Vine Charcoal is sticks of usually willow or vine that are burnt without air. Compressed Charcoal is made from ground burnt organic matter shaped with gum or wax binder into sticks or encased in wood to form charcoal pencils. Vine charcoal gives the greatest range of marks and tones, but is less stable than compressed charcoal ie it lifts off the paper or smudges more easily and has to be protected by a covering. It is also gloriously messy.
Two of my artist friends were having one of those conversations – you know, if you were on a desert Island what is the one thing that you would take, and they both agreed that I would take charcoal. They were right. I started as a draughtsman and drawing is ‘my thing’. (vine) Charcoal is the king of drawing. True it is hard to get tight detail with vine charcoal, but for learning to imply detail, for expressive marks, for one tool that gives the lightest stroke to the darkest, intense black it is unbeatable. I have reams of paper with charcoal Life Drawings on them waiting to (fittingly) become fire-starters for our stove this winter (fire born and fire died). While I do occasionally produce a charcoal drawing as an art piece to hang on the wall, 90% of my charcoal work is process not product. It is for the joy and the learning, the practise and practice of drawing. Show me the way to the Island.
What is a Ziggurat? For those that do not know, it is a stepped pyramid. It is also the name of the Graphic Design & Illustration business that I ran at the start of my career long before I became a Fine Artist. I can’t remember exactly how the name choice came about, but I do remember a lubricated evening with my accountant going through possible choices based on my surname. Buchanan is a Scottish clan title with two tartans and a clan location on the eastern bank of Loch Lomond in Stirlingshire, Scotland. Apparently, the lowland clan made whiskey and sweets and also bought and fattened cattle form the Highland herds. The name’s most likely derivation is ‘buth-chanain’ meaning the ‘seat (house) of the canon’, so probably had an ecclesiastical origin. Somehow seen through the bottom of a wine bottle that morphed into looking at names of religious structures and we ended up with Ziggurat.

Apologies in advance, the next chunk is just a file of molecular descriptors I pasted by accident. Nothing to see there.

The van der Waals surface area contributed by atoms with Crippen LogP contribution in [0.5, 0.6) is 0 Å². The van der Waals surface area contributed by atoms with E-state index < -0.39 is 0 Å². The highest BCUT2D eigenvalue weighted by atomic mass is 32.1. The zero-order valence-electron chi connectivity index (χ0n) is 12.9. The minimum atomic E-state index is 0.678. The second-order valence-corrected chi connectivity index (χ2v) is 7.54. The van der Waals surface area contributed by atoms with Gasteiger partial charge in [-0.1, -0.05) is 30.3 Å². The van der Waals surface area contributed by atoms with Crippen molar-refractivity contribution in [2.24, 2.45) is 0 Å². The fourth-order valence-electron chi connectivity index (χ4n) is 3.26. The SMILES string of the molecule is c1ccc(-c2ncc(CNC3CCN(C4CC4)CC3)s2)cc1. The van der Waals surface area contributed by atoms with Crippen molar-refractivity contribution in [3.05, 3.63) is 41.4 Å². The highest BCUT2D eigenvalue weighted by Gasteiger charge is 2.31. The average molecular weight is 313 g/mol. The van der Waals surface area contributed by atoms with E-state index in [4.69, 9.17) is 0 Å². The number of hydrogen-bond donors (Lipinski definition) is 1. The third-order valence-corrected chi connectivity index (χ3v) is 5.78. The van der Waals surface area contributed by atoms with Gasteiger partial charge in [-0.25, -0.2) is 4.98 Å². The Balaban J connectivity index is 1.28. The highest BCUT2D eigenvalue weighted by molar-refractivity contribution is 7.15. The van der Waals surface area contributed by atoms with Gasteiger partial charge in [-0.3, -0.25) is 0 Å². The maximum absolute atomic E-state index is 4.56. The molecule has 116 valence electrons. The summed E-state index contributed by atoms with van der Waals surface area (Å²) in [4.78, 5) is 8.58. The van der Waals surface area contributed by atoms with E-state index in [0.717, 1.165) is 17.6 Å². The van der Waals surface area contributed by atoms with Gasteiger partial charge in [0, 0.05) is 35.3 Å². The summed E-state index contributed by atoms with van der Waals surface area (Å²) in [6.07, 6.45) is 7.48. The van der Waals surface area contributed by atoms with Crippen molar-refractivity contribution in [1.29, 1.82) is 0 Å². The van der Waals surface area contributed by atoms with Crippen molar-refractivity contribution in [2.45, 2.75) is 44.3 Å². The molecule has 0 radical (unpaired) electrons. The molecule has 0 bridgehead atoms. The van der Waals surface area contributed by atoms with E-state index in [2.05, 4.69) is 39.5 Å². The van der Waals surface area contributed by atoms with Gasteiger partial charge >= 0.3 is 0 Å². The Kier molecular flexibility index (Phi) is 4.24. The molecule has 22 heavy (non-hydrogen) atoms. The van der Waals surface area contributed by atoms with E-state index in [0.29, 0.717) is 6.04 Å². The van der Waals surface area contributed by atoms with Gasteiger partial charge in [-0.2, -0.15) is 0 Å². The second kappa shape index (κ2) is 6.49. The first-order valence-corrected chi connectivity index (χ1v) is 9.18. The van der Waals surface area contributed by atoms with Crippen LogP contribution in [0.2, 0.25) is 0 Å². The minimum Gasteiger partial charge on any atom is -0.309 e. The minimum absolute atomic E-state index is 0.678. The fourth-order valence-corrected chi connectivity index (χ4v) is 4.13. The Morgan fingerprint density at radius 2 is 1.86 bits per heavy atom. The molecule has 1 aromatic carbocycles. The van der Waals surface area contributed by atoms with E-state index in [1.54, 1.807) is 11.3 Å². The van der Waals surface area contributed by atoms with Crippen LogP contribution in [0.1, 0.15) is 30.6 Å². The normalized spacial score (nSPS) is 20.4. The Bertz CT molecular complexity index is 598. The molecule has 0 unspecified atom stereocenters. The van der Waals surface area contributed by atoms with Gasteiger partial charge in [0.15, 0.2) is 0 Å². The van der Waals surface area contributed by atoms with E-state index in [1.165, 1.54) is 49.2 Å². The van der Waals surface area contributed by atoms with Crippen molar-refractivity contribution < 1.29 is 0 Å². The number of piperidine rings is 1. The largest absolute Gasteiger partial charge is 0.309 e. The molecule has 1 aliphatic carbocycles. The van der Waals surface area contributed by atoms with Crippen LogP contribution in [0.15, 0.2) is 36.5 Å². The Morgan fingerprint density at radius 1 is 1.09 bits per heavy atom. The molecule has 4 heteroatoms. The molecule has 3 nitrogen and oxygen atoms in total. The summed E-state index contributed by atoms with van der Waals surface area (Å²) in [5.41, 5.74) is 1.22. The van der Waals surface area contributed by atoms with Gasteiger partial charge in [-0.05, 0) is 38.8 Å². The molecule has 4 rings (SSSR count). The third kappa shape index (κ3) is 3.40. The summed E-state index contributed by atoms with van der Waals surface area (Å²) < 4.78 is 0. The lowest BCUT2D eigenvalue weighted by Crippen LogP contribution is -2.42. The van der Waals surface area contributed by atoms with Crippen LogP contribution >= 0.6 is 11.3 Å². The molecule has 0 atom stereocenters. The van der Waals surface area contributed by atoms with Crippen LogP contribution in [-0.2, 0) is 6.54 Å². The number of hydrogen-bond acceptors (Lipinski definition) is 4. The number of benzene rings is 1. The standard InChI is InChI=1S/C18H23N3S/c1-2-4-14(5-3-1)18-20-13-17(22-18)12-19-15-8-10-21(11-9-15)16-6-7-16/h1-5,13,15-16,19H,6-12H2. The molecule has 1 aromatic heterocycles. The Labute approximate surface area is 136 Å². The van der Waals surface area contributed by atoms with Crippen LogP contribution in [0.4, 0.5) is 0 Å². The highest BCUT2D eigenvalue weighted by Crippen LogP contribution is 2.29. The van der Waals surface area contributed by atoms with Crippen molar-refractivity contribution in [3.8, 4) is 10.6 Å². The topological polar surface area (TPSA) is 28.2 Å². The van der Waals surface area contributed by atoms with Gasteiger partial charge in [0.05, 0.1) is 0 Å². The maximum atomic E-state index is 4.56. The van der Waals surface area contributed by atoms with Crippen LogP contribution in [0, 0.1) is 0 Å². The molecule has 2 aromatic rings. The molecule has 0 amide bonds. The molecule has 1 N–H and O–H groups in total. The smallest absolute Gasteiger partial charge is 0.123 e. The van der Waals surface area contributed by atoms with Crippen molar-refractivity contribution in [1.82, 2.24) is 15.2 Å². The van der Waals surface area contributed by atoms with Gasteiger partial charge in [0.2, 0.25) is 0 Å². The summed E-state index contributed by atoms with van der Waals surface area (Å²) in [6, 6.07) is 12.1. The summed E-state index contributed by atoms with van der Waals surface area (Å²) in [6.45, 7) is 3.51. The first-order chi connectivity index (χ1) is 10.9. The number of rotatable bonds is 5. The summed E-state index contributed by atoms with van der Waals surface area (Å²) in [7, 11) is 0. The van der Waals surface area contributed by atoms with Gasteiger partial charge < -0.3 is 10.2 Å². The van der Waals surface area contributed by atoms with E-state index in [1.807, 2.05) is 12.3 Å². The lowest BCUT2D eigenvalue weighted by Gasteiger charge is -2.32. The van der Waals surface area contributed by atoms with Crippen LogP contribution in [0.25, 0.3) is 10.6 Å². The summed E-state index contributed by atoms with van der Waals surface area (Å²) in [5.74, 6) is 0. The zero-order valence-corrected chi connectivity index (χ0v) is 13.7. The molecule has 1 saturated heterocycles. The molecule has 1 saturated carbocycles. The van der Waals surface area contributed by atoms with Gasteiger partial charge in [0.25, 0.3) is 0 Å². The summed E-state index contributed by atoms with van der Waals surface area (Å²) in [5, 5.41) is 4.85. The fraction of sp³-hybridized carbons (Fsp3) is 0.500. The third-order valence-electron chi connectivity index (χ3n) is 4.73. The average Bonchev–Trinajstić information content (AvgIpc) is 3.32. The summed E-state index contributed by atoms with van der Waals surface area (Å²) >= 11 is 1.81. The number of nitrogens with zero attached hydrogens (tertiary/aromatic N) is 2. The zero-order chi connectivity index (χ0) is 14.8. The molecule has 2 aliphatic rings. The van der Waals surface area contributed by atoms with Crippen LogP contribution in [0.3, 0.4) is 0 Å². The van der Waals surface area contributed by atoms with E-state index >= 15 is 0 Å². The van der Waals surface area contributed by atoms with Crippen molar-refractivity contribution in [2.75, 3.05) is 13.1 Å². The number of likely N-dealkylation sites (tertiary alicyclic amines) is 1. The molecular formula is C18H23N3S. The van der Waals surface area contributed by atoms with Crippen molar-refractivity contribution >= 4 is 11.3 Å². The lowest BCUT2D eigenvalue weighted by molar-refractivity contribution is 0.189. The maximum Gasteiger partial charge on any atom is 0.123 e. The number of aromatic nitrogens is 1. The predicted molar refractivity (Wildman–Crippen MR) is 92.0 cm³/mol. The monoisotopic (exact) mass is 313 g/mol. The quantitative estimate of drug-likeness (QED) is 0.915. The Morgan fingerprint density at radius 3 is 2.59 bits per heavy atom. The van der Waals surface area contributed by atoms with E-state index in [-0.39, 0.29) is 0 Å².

Nowadays I still use the term Ziggurat, but in teaching. I am an avid believer in learning and practising the basics. A concert pianist practices scales every day, a ballet dancer has ‘class’ every day, sportsmen and women warm-up running basic exercises, but artists . . . well we just paint. Applying the same rehearsal of basics that I used in schooling my horse to my artwork improved it tremendously, as did going back to class in the form of some workshops and in finding a great Life Drawing mentor in Andrés Jaroslavsky (The Corner Studio, York). I also have co-mentor relationships with a couple of other artists and as well as being sounding-boards, supporting and encouraging, we have days where we challenge each other to experiment or consolidate our learning. Teaching workshops myself also made me revisit basics, which is NEVER wasted time.
Back to the bible – do you remember the parable about the two men who built houses: one on sand and one on rock? The rock foundation house was harder and slower to build, but withstood the onslaught of wind and rain. I can extend that metaphor to the Ziggurat (although that was most likely built on sand as well – so more reason for a bigger, wider base). The height of the Ziggurat is determined by its base. If I only have a small grasp of basics, then my base layer, or bottom step, is small. I can only build up a small number of steps before I reach the top and can go no further without the whole thing tilting, falling or collapsing. By expanding the basics, I can make the base step bigger and build higher with more steps. If I find myself stuck or my creative practice starting to creak and crumble, then I know that I need to go make the base bigger, which means learning more which, as you may have discovered by now . . . is my favourite thing.